Monday, May 14, 2012

Corn, Beans, and Squash - Three Sisters

Planted together corn, beans, and squash form a "holy trinity" of cooperative growth. By living in close quarters they provide each other with physical protection and nutritional abundance. As the corn emerges high above the others the stalk provides a living scaffold the beans can coil their vines around as they seek the sun. Meanwhile at ground level the squash act as living mulch by preserving moisture under shady leaves and monopolizing sunlight that might otherwise go to nefarious weeds. The prickly stems of the squash provide a defense system against raccoons and other pests that might otherwise "help" harvest the corn.

Underneath the soil the balancing act continues. The beans are legumes - famous for their ability to reduce nitrogen to nitrates by using their root nodules filled with nitrogen fixing bacteria. Corn is notorious for sucking nitrates from soil at a high rate. In the context of large scale farming, corporations get around this by dumping tons of nitrate fertilizers on the corn fields. To fix nitrogen artificially fertilizer producers need to use copious amounts of fossil fuels. This demonstrates that our current food supply relies on ever-evaporating cheap fossil fuels. Another pressing reason to remember and respect the wisdom of the three sisters.

The origin of this wisdom is not a university laboratory but the pre-Columbian fields of present day New York State. The Iroquois or Ho-de-no-sau-nee stumbled upon this beautiful triumvirate sometime during the millenia they lived and played there. So central was this horticultural combination to their sustenance that it became intertwined with their spiritual world-view.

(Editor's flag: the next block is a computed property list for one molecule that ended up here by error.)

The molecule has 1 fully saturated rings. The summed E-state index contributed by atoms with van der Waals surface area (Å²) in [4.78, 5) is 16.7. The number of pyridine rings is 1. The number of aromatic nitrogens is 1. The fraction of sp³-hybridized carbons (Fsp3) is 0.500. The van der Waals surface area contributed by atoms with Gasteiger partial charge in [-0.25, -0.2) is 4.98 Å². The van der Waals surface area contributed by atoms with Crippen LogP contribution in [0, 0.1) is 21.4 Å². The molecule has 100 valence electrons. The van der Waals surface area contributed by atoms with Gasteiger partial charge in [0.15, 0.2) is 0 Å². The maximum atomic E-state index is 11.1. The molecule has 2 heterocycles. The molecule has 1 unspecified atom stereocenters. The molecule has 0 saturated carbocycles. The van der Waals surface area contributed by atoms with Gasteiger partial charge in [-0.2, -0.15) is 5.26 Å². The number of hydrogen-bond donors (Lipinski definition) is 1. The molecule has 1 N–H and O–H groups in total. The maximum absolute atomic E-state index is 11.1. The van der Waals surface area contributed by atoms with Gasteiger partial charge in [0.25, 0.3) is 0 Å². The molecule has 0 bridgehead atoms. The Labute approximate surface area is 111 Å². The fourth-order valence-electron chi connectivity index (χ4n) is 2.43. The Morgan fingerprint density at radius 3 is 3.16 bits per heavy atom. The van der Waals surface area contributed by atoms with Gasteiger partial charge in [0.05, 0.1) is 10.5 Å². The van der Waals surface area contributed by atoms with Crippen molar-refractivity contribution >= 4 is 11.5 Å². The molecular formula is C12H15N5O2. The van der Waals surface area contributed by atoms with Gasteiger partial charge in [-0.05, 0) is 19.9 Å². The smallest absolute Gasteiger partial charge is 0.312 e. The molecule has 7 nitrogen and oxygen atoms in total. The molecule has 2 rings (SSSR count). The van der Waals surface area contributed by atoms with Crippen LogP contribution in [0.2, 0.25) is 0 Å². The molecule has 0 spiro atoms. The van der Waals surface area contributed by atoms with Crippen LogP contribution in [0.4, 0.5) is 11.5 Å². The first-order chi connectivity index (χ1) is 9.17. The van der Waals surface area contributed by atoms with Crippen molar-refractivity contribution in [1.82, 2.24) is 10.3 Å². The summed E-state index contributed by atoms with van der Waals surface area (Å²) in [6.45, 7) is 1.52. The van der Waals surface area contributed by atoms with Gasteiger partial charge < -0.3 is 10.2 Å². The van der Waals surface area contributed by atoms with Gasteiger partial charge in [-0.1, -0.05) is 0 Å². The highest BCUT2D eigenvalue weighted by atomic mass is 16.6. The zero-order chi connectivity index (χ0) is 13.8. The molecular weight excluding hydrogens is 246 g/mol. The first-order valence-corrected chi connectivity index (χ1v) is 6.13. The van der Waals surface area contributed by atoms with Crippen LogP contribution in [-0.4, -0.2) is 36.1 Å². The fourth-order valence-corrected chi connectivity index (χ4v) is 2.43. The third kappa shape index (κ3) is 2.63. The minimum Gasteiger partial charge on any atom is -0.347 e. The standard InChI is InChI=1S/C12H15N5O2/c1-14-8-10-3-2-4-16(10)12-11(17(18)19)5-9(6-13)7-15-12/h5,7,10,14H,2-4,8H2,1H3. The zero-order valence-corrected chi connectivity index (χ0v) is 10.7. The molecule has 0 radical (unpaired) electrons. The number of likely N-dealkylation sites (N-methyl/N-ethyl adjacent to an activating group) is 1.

Lewis Henry Morgan writes in League of the Iroquois (First published 1851).

"These plants were regarded as a special gift of Ha-wen-ne-yu (The Great Spirit); and they believed that the care of each was entrusted, for the welfare of the Indian, to a separate Spirit. They are supposed to have the form of beautiful females, to be very fond of each other, and to delight to dwell together. This last belief is illustrated by the natural adaptation of the plants themselves to grow up together in the same field, and perhaps from the same hill. Their apparel was made of the leaves of their respective plants; and in the growing season they were believed to visit the fields, and dwell among them. This triad is known under the name of De-o-ha-ko, which signifies Our Life, or Our Supporters. They are never mentioned separately, except by description, as they have no individual names."

Depending on where you live the time to plant these varies but on average the span between April 20th and mid May marks the optimal planting window. As an added bonus cultivating a garden in your yard or containers in your apartment with your children boosts their veggie intake and physical activity.

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For a much more in-depth look at the practical aspects of cultivating the three sisters see this article by the homesteader John Vivian.

Tom Vilsack can't be all bad if he appreciates this wisdom.

HERMANN, J., PARKER, S., BROWN, B., SIEWE, Y., DENNEY, B., & WALKER, S. (2006). After-School Gardening Improves Children’s Reported Vegetable Intake and Physical Activity Journal of Nutrition Education and Behavior, 38 (3), 201-202 DOI: 10.1016/j.jneb.2006.02.002
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